Oil jumped more than a dollar toward $79 on Thursday , boosted by a strong opening on Wall Street.

The sudden surge was supported by news an hour earlier of a fall in new U.S. jobless claims.

This proved more powerful than memories of Wednesday's oil stock figures, which had pushed oil down by showing the biggest weekly increase in crude inventories for nearly two years in the United States.

U.S. equity markets showed such robust growth. The S&P and Dow Jones showed a very positive tone, Eugen Weinberg of Commerzbank said.

Oil prices have displayed a very strong positive correlation with U.S. equities in recent weeks.

It could be also a technical correction, due to the fact that we are through the 200-day average, Weinberg added.

The front-month Nymex crude contract rose above its 200-day moving average -- an important resistance point -- during Thursday's sudden price rise.

By 1457 GMT (10:57 a.m. EDT) U.S. crude for September was up $1.69 to $78.68. ICE Brent was $1.70 higher at $78.20.

New U.S. claims for unemployment benefits fell by 11,000 last week to a seasonally adjusted 457,000 - a faster decline than expected.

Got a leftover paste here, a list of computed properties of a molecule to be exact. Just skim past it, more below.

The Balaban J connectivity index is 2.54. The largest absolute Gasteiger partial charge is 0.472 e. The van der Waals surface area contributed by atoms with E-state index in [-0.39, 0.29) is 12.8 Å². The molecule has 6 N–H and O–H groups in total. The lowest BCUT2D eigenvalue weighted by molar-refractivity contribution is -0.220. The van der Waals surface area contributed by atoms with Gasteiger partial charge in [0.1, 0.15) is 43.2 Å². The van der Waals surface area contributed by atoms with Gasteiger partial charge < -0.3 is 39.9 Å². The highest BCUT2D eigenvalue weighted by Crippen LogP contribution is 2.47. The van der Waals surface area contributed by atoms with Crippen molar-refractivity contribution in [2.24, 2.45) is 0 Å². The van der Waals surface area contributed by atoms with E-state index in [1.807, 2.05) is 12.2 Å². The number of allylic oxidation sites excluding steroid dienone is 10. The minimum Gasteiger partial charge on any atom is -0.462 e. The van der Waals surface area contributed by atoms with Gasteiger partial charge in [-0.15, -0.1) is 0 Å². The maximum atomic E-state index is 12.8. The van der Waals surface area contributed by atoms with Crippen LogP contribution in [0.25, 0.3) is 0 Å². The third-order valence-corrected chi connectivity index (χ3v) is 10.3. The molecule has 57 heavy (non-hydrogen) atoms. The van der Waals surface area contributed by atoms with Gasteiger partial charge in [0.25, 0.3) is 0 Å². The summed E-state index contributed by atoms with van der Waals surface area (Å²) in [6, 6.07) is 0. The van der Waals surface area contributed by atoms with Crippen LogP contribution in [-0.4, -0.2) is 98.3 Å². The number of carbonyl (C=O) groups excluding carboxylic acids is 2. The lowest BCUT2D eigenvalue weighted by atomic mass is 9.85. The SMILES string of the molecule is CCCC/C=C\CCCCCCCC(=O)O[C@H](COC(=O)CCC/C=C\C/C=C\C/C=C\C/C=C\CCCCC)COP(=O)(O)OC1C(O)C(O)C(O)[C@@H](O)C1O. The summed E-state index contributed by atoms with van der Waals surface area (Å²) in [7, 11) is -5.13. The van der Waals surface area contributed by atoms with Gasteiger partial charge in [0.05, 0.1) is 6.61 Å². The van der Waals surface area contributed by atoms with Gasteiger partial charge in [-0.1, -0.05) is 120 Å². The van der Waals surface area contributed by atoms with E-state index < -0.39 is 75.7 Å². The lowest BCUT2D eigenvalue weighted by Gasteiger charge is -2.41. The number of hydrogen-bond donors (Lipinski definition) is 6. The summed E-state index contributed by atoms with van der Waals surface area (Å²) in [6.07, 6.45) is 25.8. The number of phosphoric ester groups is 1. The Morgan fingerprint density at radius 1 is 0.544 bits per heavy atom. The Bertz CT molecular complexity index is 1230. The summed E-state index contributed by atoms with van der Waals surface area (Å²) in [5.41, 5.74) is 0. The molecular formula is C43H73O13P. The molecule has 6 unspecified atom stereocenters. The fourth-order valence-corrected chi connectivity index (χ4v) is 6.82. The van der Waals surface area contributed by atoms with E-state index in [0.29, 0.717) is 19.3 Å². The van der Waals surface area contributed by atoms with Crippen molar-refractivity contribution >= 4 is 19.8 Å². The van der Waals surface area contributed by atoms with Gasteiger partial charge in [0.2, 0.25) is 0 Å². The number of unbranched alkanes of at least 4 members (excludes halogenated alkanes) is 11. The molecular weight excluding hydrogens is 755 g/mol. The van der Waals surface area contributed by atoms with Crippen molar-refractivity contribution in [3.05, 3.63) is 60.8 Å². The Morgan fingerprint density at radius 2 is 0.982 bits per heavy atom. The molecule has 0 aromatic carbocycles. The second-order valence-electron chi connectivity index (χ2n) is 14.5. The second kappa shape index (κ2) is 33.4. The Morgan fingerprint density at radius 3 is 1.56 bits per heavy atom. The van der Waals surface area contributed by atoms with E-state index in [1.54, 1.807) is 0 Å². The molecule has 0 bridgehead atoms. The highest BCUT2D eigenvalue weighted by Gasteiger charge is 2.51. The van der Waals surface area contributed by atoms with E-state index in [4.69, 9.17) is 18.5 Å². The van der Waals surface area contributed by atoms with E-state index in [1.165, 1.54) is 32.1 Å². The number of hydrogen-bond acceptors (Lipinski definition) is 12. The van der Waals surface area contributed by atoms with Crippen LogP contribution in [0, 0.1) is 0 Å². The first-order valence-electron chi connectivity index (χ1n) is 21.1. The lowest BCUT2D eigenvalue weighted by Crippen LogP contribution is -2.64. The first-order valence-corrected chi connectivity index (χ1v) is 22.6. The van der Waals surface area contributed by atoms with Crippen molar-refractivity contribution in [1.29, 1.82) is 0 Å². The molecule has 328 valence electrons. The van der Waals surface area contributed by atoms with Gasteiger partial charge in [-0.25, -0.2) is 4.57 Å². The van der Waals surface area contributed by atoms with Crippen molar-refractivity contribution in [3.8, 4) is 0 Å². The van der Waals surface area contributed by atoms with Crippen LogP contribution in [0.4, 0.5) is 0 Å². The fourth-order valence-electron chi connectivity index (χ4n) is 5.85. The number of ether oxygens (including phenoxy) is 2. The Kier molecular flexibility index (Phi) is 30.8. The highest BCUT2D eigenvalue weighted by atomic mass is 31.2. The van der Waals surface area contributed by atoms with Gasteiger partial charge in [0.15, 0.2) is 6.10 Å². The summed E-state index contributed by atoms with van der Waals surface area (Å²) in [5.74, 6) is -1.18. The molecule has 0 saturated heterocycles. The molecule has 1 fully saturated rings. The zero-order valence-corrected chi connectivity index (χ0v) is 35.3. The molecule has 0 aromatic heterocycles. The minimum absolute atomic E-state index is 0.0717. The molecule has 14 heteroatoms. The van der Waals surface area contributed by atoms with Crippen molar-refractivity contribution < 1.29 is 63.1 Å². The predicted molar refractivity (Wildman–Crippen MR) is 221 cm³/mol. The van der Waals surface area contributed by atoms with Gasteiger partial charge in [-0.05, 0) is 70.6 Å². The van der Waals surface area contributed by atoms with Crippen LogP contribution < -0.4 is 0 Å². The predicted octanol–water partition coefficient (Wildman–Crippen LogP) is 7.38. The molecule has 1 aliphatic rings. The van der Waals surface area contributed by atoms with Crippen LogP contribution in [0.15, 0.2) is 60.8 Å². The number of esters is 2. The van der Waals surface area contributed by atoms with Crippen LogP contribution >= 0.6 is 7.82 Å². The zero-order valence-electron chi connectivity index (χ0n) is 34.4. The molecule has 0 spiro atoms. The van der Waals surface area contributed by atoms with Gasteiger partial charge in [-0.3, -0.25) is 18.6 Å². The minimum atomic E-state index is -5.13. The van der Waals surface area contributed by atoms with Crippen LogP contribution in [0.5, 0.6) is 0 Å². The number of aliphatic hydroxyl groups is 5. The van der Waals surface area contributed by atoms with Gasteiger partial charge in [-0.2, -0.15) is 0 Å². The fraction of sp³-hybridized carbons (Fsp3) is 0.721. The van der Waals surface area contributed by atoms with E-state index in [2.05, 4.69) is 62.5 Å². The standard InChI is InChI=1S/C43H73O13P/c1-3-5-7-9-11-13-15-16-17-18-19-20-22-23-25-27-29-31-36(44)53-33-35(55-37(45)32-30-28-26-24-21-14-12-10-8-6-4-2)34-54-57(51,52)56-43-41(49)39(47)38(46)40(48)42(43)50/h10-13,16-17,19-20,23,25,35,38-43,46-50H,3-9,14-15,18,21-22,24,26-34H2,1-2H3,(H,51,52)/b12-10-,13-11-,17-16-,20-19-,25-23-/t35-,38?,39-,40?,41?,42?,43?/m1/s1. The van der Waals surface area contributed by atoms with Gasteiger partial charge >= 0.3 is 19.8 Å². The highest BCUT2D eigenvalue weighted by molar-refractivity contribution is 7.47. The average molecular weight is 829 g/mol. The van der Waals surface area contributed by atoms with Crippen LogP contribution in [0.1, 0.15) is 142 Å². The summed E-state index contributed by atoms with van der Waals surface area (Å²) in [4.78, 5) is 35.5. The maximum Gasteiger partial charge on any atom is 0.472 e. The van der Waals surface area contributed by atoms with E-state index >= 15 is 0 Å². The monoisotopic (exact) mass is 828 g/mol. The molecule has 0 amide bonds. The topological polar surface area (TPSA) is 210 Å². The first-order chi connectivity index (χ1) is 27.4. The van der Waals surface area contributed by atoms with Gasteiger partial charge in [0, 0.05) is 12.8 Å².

This provided a counterweight to Wednesday's news that U.S. crude stocks surged 7.31 million barrels last week as imports jumped. The government statistics also showed gains in the nation's gasoline and distillate stocks including diesel for the fifth and ninth consecutive weeks respectively.

Despite Thursday's rise, oil has been trading within a $70-$80 range for nearly two months.

The Organization of the Petroleum Exporting Countries (OPEC) has for the past year and a half expressed a preference for oil to remain stable at around $75 a barrel, saying that price encourages investment to sustain and increase production capacity and does not threaten the economic recovery.

The U.S. economy kept growing overall in recent weeks, but unevenly and actually slowing in a few regions as housing markets softened after the end of a popular tax break, the Federal Reserve said on Wednesday.

Last week's gain in U.S. crude stockpiles was the biggest since October 2008, according to statistics from the U.S. Energy Information Administration, which published Wednesday's inventory report. U.S. weekly crude imports reached 11.12 million barrels last week, the highest level since August 2006.

Many analysts had expected total crude stocks to be lower on disruptions from Tropical Storm Bonnie as it approached the Gulf of Mexico last week. But Bonnie dissipated at the weekend without damaging regional energy infrastructure, although some oil production was interrupted late in the week.

OPEC is meeting only half its promised cuts in oil supply this month, a Reuters survey showed on Thursday - the lowest rate of observance since the current targets were adopted in December 2008.

(Additional reporting by Alejandro Barbajosa; editing by William Hardy)